In a posthoc analysis, the observed increase in 1,25(OH)2D was positively associated with the increase in 25OHD in the VIT-D group. In prior studies of vitamin D repletion, there is lack of consensus regarding the effect of vitamin D administration on circulating 1,25(OH)2D levels, with some studies showing an increase in 1,25(OH)2D with vitamin D administration (34–36) and others not showing this outcome (37–44). Comparisons between those reports and our findings are made difficult by differences in study design that include the ages of the subjects, type and dose of vitamin D administered, duration of vitamin D administration, baseline 25OHD levels, and assays used. Given prior studies (13,14,18,25,32), the observed increase in FGF23 is likely caused by the observed increase in 1,25(OH)2D, although a direct effect of ergocalciferol, 25OHD, or increased dietary phosphate absorption because of increased 1,25(OH)2D cannot be excluded. Vitamin D deficiency is widespread and typically treated with oral ergocalciferol or cholecalciferol (but not calcitriol). Our data show that routine management of vitamin D deficiency may affect FGF23 levels. This observation suggests that, when FGF23 assays are approved for clinical use (similar to PTH), the measured FGF23 level will need to be interpreted in light of that patient’s concurrent 25OHD level. Whereas vitamin D deficiency may elevate PTH (20), these data suggest that vitamin D deficiency may lower circulating FGF23.
Limitations of this study deserve mention. Some reports suggest that ergocalciferol does not replete 25OHD levels as effectively as cholecalciferol (45–47), but other reports contradict that perspective (48,49). Because of assay availability at our institution at the time of subject enrollment, subjects were enrolled based on a 25OHD level as measured by CLIA; however, as part of our prespecified study design, we assessed the change in 25OHD with ergocalciferol administration using 25OHD measured by LC/MS/MS. Notably, there were differences in the data obtained from LC/MS/MS 25OHD measurement compared with CLIA, wherein the 25OHD levels were higher with the LC/MS/MS measure. These differences are likely caused by differences in assay performance, which have been previously reported (50). Notably, the majority of subjects (60/90) still had 25OHD levels ≤20 ng/ml as measured by LC/MS/MS; 27 of 90 subjects had 25OHD levels >20 and ≤30 ng/ml by LC/MS/MS. We did not assess other important factors in vitamin D metabolism such as 25OHD-24-hydroxylase activity or vitamin D binding protein levels; however, randomization should have balanced potential differences. Subjects consumed an ad libitum diet. Although we assessed calcium and vitamin D intake over the course of the study, which were both stable, we did not assess or control for dietary phosphate intake. Finally, given our sample size (n=40 for the multivariate model) and study design, we are unable to differentiate the effects of ergocalciferol, 25OHD, or 1,25(OH)2D on the associated increase in FGF23.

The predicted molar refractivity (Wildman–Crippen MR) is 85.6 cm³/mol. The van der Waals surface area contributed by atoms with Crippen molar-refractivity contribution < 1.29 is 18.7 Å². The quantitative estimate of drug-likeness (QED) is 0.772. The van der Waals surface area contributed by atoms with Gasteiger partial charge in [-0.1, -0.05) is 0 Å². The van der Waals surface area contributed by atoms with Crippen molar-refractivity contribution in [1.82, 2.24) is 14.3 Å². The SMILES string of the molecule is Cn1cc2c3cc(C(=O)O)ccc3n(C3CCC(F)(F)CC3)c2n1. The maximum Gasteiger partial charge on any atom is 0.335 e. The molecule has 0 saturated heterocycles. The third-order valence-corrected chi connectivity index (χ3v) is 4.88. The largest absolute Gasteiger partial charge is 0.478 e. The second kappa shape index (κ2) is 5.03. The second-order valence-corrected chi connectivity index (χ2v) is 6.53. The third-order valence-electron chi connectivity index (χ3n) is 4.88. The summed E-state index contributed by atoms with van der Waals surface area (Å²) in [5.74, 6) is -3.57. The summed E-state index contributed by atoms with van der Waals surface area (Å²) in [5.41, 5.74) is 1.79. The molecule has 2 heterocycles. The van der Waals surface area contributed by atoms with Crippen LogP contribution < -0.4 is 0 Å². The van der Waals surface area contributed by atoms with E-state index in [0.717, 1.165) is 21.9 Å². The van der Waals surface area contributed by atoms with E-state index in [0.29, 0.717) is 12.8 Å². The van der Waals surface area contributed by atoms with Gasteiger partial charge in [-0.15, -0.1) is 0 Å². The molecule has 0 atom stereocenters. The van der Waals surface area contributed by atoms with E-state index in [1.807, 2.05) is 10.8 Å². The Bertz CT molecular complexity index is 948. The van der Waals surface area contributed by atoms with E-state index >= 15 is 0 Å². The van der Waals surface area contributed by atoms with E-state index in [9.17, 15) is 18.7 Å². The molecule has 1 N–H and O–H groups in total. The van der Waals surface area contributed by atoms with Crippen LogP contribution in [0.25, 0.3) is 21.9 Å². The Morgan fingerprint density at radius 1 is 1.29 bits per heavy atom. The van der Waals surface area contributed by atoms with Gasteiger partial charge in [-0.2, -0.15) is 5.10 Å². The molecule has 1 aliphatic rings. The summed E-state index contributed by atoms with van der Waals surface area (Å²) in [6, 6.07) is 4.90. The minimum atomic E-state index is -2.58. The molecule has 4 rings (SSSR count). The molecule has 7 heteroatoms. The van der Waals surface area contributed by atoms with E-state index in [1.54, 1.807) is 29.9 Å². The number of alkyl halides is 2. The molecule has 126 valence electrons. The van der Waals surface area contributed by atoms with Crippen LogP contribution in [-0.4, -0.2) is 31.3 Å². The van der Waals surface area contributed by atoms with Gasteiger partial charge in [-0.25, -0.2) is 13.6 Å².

In summary, we have shown that, in subjects with low vitamin D levels, treatment with weekly high-dose ergocalciferol increases circulating 25OHD and 1,25(OH)2D levels and is associated with increased FGF23 production. Increasing numbers of patients, with both normal renal function and CKD, are being screened for vitamin D deficiency and repleted with oral vitamin D. Additional studies are needed to determine the short- and long-term clinical effects of increased FGF23 stimulation in health and CKD.
We are grateful to the staff of the Harvard Clinical and Translational Science Center for the implementation of the study protocol. We thank Henry Kronenberg for thoughtful comments on this manuscript.
We are indebted to our funding sources: National Institutes of Health Grant K23-DK-073356 (to S.M.B.), Harvard Clinical and Translational Science Center from the National Center for Research Resources Grant M01-RR-01066, Massachusetts General Hospital Physician-Scientist Development Award (to S.M.B.), Boston Area Diabetes and Endocrinology Research Center Grant (to S.M.B.), and the Harvard Medical School Office for Diversity and Community Partnership Award (to S.M.B.).
Published online ahead of print. Publication date available at www.cjasn.org.
This article contains supplemental material online at http://cjasn.asnjournals.org/lookup/suppl/doi:10.2215/CJN.10030911/-/DCSupplemental.